Taking the Time to Celebrate

I get used to the stress of finding homes for animals. Each and every one is special to me, and there is a big, welcome sigh of relief when placement happens. Everyone involved is elated. Most of the time, things are fairly routine and animals come and go. It makes for a happy environment. There are moments, however, when you draw in your breath and panic. This animal, you say to yourself, is going to be tough.

Facing such a situation is par for the course when dealing with shelters and a plenitude of animals, but it never makes it any easier. You rack your brain for ideas and new ways to find candidates to take difficult pets. There are always those kind souls that take a three-legged cat or a deaf dog. Sometimes you are racing against the clock. As unimaginable as it may seem, some shelters have time limits and will put an animal down if it passes the deadline. You fight hard not to become critical (policy is policy and it is always about funds).

The adrenalin gets going as you search in your limited database and make those requisite calls. You pass the word on social media; you text, send messages, and emails. You hope someone miraculously will drop in and fall in love. While this can happen, most of the time it doesn’t. Thus, placing a particular challenge when you are running out of time can be exhausting. When it is done, you are ready for a respite. You reach for that ubiquitous glass of wine; and for a moment, your mind comes to a halt.

To alleviate stress, wine is a winner. Some like coffee or tea; others beer. For me, it is the fruit of the vine. It pays to have your little portable wine cooler/fridge on hand. You can get them in different size to hold a few or a dozen bottles as space permits. This way they are chilled perfectly and ready to decant. I believe everyone should take the time to celebrate little victories in work and life. It is what keeps us going.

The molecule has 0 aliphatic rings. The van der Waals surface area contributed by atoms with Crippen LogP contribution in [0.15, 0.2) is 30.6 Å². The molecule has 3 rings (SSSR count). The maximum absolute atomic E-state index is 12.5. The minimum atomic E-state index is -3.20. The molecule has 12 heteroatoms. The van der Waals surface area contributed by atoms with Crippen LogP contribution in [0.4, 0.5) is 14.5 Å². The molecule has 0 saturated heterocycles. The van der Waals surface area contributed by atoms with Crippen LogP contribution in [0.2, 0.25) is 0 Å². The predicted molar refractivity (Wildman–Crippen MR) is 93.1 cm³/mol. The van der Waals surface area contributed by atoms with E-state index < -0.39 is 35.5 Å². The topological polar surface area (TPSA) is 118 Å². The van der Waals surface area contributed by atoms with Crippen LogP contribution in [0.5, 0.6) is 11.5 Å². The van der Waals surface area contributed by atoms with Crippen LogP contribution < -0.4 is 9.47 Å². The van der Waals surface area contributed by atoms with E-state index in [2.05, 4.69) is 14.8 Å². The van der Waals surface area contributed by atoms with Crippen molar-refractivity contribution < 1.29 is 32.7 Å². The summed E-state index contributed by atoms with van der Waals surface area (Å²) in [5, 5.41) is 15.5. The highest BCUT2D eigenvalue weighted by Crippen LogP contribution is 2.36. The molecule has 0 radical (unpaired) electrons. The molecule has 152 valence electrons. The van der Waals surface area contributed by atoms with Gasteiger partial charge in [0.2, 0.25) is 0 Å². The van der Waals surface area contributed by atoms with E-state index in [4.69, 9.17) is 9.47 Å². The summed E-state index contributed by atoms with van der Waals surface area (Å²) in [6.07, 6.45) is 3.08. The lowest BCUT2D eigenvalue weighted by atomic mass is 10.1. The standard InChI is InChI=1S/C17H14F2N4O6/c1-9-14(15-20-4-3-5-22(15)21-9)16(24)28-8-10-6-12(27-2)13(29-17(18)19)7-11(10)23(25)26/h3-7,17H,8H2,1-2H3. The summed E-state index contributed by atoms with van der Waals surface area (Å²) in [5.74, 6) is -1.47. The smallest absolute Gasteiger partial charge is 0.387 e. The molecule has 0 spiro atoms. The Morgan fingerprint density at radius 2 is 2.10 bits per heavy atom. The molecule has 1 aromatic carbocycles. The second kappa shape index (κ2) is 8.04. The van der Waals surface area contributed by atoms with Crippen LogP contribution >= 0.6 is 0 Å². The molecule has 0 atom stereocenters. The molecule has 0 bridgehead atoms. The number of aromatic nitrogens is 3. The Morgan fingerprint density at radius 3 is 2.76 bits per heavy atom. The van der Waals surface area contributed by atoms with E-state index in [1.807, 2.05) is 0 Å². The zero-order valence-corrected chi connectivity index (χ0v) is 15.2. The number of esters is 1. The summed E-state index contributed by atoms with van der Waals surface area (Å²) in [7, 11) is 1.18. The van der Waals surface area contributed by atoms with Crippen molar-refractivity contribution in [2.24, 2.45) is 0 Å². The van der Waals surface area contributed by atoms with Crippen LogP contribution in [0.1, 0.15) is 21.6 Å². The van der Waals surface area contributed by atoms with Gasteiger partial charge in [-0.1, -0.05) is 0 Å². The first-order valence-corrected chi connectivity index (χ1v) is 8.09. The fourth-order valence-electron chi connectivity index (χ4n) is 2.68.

I had a one-bottle gadget for some time sitting underneath my desk. I loved it so much that I indulged in a 12-bottle beverage cooler fridge so I wouldn’t have to restock all the time. This way I could buy in bulk and avail myself of store discounts. The cooler takes up little space and can go on top or below any surface such as a staff lounge. Mine is next to the stainless steel microwave (which, by the way, it perfectly matches). Small units usually have one temperature control so they are often restricted to whites. When you get the larger models that house several dozen of your favorites, you can get dual control so both whites and reds are in their best “zone.”

However you celebrate, it is your special time and a nice contrast to the rest of the day ahead. Even while relaxing your body, you can refresh your mind. Take it from me, a cold glass of chardonnay is the best late afternoon treat.